The book is divided into two complementary parts, the first on Programming and the second on Logic. Though they are both about logical reasoning, the first half concerns the ideas about programs that the reasoning is intended to capture, while the second half is more about the formal machinery. The distinction is somewhat analogous to that often seen in books about programming languages a first part is an introduction to programming using the language, and a second part is a formal report on it.

To read the book from scratch, one would most likely read the two parts in parallel, and this is in fact how the material was used for the computer science course at Imperial College. However, the division into two reasonably disjoint parts means that people who already have some background in logic can see the programming story told without interruption.

Can we ever be sure that our computer programs will work reliably? One approach to this problem is to attempt a mathematical proof of reliability, and this has led to the idea of Formal Methods: if you have a formal, logical specification of the properties meant by 'working reliably', then perhaps you can give a formal mathematical proof that the program (presented as a formal text) satisfies them.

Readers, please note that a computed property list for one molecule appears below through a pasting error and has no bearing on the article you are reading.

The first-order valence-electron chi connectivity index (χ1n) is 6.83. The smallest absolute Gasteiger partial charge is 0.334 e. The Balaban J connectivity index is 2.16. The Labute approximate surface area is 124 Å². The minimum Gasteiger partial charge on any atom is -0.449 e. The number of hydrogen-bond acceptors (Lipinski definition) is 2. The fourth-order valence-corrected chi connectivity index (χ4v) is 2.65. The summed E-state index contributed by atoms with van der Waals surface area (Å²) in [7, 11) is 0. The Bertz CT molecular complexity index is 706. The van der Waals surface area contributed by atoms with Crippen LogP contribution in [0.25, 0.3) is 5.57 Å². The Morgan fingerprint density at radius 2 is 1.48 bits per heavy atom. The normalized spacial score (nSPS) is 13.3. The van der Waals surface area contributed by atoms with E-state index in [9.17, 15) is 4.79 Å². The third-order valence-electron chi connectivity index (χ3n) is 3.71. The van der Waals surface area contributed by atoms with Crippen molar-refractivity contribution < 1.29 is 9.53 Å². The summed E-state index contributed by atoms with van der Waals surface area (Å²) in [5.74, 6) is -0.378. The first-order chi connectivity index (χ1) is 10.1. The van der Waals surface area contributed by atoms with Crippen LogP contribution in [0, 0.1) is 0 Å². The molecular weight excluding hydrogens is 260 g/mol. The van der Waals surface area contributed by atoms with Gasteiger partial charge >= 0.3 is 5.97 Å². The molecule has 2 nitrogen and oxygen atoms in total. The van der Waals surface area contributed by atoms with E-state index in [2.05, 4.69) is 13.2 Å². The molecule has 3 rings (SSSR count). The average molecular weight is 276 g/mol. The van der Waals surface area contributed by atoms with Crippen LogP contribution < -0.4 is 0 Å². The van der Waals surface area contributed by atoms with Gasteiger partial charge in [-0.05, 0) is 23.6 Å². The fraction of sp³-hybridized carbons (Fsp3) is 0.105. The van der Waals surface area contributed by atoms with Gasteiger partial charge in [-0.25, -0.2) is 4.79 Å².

Of course, this is by no means trivial. Before we can even get started on a formal proof we must turn the informal ideas intended by 'working reliably' into a formal specification, and we also need a formal account of what it means to say that a program satisfies a specification (this amounts to a semantics of the programming language, an account of the meaning of programs). None the less, Formal Methods are now routinely practised by a number of software producers.

The aim of this book is to present informal formal methods, showing the benefits of the approach even without strict formality although we use logic as a notation for the specifications, we rely on informal semantics -- a programmer's ordinary intuitions about what small, linear stretches of code actually do -- and we use proofs to the level of rigour of ordinary mathematics.

This can, of course, serve as a first introduction to strict Formal Methods, but it should really be seen much more broadly. The benefits of Formal Methods do not accrue just from the formality. The very effort of writing a specification prior to the coding focuses attention on what the user wants to get out of the program, as opposed to what the computer has to do, and the satisfaction proof, even if informal, expresses our idea of how the algorithm works. This does not require support tools, and the method -- which amounts really to methodical commenting -- is practicable in all programming tasks.